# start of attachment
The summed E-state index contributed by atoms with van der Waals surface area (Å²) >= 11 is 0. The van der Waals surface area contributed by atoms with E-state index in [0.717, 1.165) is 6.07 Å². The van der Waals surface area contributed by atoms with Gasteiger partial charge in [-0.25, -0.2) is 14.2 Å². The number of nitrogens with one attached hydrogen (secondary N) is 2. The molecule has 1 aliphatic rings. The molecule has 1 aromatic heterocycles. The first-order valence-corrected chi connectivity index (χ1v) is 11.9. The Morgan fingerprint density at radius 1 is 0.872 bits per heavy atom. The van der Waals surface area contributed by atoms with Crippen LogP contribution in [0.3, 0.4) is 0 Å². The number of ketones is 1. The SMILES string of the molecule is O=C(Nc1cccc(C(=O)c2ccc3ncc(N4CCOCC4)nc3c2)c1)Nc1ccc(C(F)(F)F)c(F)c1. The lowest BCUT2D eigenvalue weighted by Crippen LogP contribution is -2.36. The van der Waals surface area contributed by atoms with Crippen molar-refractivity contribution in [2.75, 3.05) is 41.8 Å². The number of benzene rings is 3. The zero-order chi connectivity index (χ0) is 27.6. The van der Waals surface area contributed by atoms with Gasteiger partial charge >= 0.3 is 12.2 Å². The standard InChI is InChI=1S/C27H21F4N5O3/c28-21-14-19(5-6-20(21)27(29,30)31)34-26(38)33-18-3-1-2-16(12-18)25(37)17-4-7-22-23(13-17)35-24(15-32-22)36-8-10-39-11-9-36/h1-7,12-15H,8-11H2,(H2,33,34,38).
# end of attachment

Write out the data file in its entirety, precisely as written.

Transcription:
The summed E-state index contributed by atoms with van der Waals surface area (Å²) >= 11 is 0. The van der Waals surface area contributed by atoms with E-state index in [0.717, 1.165) is 6.07 Å². The van der Waals surface area contributed by atoms with Gasteiger partial charge in [-0.25, -0.2) is 14.2 Å². The number of nitrogens with one attached hydrogen (secondary N) is 2. The molecule has 1 aliphatic rings. The molecule has 1 aromatic heterocycles. The first-order valence-corrected chi connectivity index (χ1v) is 11.9. The Morgan fingerprint density at radius 1 is 0.872 bits per heavy atom. The van der Waals surface area contributed by atoms with Crippen LogP contribution in [0.3, 0.4) is 0 Å². The number of ketones is 1. The SMILES string of the molecule is O=C(Nc1cccc(C(=O)c2ccc3ncc(N4CCOCC4)nc3c2)c1)Nc1ccc(C(F)(F)F)c(F)c1. The lowest BCUT2D eigenvalue weighted by Crippen LogP contribution is -2.36. The van der Waals surface area contributed by atoms with Crippen molar-refractivity contribution in [2.75, 3.05) is 41.8 Å². The number of benzene rings is 3. The zero-order chi connectivity index (χ0) is 27.6. The van der Waals surface area contributed by atoms with Gasteiger partial charge >= 0.3 is 12.2 Å². The standard InChI is InChI=1S/C27H21F4N5O3/c28-21-14-19(5-6-20(21)27(29,30)31)34-26(38)33-18-3-1-2-16(12-18)25(37)17-4-7-22-23(13-17)35-24(15-32-22)36-8-10-39-11-9-36/h1-7,12-15H,8-11H2,(H2,33,34,38).